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Rail passengers made to wait for compensation payouts

Which? said public trust in train travel has fallen to 20%, the lowest since it launched its consumer insight tracker in 2012.

Train companies are expected to process compensation applications within one month under the terms of their operating licence (Nick Potts/PA)
Train companies are expected to process compensation applications within one month under the terms of their operating licence (Nick Potts/PA)

Train passengers who made more than 220,000 compensation applications for delayed journeys were forced to wait more than a month for their claims to be resolved, figures show.

One in 20 of the 4.2 million claims dealt with between April 1 last year and January 5 was not processed within 20 working days, Office of Rail and Road (ORR) data revealed.

Alex Hayman, managing director of public markets at consumer group Which?, said: “It is unacceptable that train companies have left people making almost a quarter of a million compensation claims waiting more than a month to get a resolution.”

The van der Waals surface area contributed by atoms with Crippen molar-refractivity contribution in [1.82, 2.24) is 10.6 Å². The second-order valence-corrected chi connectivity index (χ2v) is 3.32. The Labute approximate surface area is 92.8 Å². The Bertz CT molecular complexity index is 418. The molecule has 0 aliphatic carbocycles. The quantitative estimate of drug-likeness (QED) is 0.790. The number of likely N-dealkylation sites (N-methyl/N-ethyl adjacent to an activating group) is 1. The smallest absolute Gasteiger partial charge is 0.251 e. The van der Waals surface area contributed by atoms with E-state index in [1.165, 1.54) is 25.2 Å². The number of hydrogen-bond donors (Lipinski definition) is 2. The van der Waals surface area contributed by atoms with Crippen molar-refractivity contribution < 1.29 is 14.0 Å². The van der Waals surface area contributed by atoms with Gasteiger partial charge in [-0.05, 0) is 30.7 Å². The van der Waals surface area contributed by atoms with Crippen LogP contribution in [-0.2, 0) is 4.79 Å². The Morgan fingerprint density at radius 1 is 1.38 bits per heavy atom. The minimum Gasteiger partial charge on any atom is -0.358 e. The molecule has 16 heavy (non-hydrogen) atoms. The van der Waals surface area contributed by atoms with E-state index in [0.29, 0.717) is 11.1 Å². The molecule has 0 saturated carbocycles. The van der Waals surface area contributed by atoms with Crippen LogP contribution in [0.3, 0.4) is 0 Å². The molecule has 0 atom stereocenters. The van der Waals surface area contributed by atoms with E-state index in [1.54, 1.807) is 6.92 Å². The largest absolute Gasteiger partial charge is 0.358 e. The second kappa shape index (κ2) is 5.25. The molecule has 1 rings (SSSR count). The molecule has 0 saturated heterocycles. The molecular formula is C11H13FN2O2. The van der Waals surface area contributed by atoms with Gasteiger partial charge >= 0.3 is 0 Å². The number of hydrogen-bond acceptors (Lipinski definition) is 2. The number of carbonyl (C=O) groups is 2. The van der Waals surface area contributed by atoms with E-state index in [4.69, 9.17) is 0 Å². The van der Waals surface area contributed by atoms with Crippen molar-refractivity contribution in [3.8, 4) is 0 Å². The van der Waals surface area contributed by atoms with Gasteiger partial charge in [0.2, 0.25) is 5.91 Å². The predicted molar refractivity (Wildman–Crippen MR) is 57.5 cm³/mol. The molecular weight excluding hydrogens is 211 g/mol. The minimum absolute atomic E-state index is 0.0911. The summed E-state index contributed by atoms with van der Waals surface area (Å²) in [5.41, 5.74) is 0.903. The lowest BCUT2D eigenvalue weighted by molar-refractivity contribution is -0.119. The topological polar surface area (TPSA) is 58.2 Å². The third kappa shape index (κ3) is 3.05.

Trust in the rail industry is worryingly low Which?

He claimed this is “piling further hassle and stress on passengers” who have already suffered from severe delays and unreliability.

Mr Hayman added: “It’s little wonder trust in the rail industry is worryingly low.

“The Rail Review must ensure that automatic compensation is introduced across the network so that passengers can have their claims resolved quickly and no longer have to jump through hoops to get the money they are owed.”

Former British Airways chief executive Keith Williams is carrying out a wide-ranging Government-commissioned review of the railways.

Which? said public trust in train travel has fallen to 20%, the lowest since it launched its consumer insight tracker in 2012.

Robert Nisbet, regional director of industry body the Rail Delivery Group, said: “We know that services on some routes weren’t good enough last year and, working together, rail companies are determined to improve punctuality and tackle delays across the country.

“Train companies want to make it simple and easy for customers to claim compensation if they’ve experienced a delay.

“Half of the franchises managed by the Department for Transport (DfT) pay compensation after 15 minutes and some operators have introduced automatic refunds, helping claims to increase by 80% over the last two years.”

A DfT spokesman said: “Our absolute priority is delivering the reliable services passengers deserve, and when things go wrong people must be compensated fairly and quickly.”

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